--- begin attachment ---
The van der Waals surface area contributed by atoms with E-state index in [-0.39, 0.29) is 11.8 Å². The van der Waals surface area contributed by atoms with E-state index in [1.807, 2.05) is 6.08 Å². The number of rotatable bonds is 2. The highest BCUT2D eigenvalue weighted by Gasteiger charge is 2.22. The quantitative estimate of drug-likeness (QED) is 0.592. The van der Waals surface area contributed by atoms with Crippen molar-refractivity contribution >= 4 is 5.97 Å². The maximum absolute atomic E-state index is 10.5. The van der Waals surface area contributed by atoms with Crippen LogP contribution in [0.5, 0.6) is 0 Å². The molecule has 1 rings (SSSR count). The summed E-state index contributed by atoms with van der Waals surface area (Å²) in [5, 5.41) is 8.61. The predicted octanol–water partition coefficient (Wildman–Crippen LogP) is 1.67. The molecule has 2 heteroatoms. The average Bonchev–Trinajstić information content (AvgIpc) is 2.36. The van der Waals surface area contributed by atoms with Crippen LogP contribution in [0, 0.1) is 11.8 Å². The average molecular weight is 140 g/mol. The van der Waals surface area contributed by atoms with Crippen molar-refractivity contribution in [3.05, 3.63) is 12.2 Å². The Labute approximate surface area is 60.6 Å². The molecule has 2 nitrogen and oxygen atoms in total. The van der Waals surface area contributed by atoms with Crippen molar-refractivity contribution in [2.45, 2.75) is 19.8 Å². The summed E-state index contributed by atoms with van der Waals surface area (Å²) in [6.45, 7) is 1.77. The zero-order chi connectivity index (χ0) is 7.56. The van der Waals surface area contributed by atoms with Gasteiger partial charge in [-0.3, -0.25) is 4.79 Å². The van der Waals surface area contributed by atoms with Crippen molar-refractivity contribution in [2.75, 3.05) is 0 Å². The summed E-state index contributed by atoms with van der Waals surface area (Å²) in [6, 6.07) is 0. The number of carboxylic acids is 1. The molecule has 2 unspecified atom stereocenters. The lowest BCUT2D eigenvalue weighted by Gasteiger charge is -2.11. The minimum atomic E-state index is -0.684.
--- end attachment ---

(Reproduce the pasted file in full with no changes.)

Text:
The van der Waals surface area contributed by atoms with E-state index in [-0.39, 0.29) is 11.8 Å². The van der Waals surface area contributed by atoms with E-state index in [1.807, 2.05) is 6.08 Å². The number of rotatable bonds is 2. The highest BCUT2D eigenvalue weighted by Gasteiger charge is 2.22. The quantitative estimate of drug-likeness (QED) is 0.592. The van der Waals surface area contributed by atoms with Crippen molar-refractivity contribution >= 4 is 5.97 Å². The maximum absolute atomic E-state index is 10.5. The van der Waals surface area contributed by atoms with Crippen LogP contribution in [0.5, 0.6) is 0 Å². The molecule has 1 rings (SSSR count). The summed E-state index contributed by atoms with van der Waals surface area (Å²) in [5, 5.41) is 8.61. The predicted octanol–water partition coefficient (Wildman–Crippen LogP) is 1.67. The molecule has 2 heteroatoms. The average Bonchev–Trinajstić information content (AvgIpc) is 2.36. The van der Waals surface area contributed by atoms with Crippen LogP contribution in [0, 0.1) is 11.8 Å². The average molecular weight is 140 g/mol. The van der Waals surface area contributed by atoms with Crippen molar-refractivity contribution in [3.05, 3.63) is 12.2 Å². The Labute approximate surface area is 60.6 Å². The molecule has 2 nitrogen and oxygen atoms in total. The van der Waals surface area contributed by atoms with Crippen molar-refractivity contribution in [2.45, 2.75) is 19.8 Å². The summed E-state index contributed by atoms with van der Waals surface area (Å²) in [6.45, 7) is 1.77. The zero-order chi connectivity index (χ0) is 7.56. The van der Waals surface area contributed by atoms with Gasteiger partial charge in [-0.3, -0.25) is 4.79 Å². The van der Waals surface area contributed by atoms with Crippen molar-refractivity contribution in [2.75, 3.05) is 0 Å². The summed E-state index contributed by atoms with van der Waals surface area (Å²) in [6, 6.07) is 0. The number of carboxylic acids is 1. The molecule has 2 unspecified atom stereocenters. The lowest BCUT2D eigenvalue weighted by Gasteiger charge is -2.11. The minimum atomic E-state index is -0.684.